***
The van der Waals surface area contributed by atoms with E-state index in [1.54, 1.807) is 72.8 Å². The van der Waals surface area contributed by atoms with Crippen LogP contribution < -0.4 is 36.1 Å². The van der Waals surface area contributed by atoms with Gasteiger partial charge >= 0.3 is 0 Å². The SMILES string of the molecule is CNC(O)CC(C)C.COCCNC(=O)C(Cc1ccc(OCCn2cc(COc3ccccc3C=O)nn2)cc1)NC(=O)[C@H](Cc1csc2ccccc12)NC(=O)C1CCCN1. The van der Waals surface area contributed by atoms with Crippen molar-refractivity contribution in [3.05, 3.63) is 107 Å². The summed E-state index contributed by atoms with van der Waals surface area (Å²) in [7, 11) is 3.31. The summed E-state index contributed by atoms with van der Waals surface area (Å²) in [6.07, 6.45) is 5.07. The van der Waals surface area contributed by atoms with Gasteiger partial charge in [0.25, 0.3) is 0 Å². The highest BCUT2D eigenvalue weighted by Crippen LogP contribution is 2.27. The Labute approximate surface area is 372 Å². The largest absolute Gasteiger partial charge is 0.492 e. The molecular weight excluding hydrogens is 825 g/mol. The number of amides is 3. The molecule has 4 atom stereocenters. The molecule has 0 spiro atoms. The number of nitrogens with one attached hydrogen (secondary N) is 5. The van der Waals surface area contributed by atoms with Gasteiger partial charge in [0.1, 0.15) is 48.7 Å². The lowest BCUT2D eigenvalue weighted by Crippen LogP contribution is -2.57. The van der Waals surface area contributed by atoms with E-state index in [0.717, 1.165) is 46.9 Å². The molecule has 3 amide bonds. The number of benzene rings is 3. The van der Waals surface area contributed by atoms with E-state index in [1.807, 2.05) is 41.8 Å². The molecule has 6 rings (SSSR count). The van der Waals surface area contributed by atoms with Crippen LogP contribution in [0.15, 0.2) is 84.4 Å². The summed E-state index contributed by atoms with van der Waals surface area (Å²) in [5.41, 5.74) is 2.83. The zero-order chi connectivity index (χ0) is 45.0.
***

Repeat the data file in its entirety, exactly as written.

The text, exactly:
The van der Waals surface area contributed by atoms with E-state index in [1.54, 1.807) is 72.8 Å². The van der Waals surface area contributed by atoms with Crippen LogP contribution < -0.4 is 36.1 Å². The van der Waals surface area contributed by atoms with Gasteiger partial charge >= 0.3 is 0 Å². The SMILES string of the molecule is CNC(O)CC(C)C.COCCNC(=O)C(Cc1ccc(OCCn2cc(COc3ccccc3C=O)nn2)cc1)NC(=O)[C@H](Cc1csc2ccccc12)NC(=O)C1CCCN1. The van der Waals surface area contributed by atoms with Crippen molar-refractivity contribution in [3.05, 3.63) is 107 Å². The summed E-state index contributed by atoms with van der Waals surface area (Å²) in [7, 11) is 3.31. The summed E-state index contributed by atoms with van der Waals surface area (Å²) in [6.07, 6.45) is 5.07. The van der Waals surface area contributed by atoms with Gasteiger partial charge in [0.25, 0.3) is 0 Å². The highest BCUT2D eigenvalue weighted by Crippen LogP contribution is 2.27. The Labute approximate surface area is 372 Å². The largest absolute Gasteiger partial charge is 0.492 e. The molecular weight excluding hydrogens is 825 g/mol. The number of amides is 3. The molecule has 4 atom stereocenters. The molecule has 0 spiro atoms. The number of nitrogens with one attached hydrogen (secondary N) is 5. The van der Waals surface area contributed by atoms with Gasteiger partial charge in [0.1, 0.15) is 48.7 Å². The lowest BCUT2D eigenvalue weighted by Crippen LogP contribution is -2.57. The van der Waals surface area contributed by atoms with E-state index in [0.717, 1.165) is 46.9 Å². The molecule has 3 amide bonds. The number of benzene rings is 3. The van der Waals surface area contributed by atoms with E-state index in [1.807, 2.05) is 41.8 Å². The molecule has 6 rings (SSSR count). The van der Waals surface area contributed by atoms with Crippen LogP contribution in [0.15, 0.2) is 84.4 Å². The summed E-state index contributed by atoms with van der Waals surface area (Å²) in [5.41, 5.74) is 2.83. The zero-order chi connectivity index (χ0) is 45.0.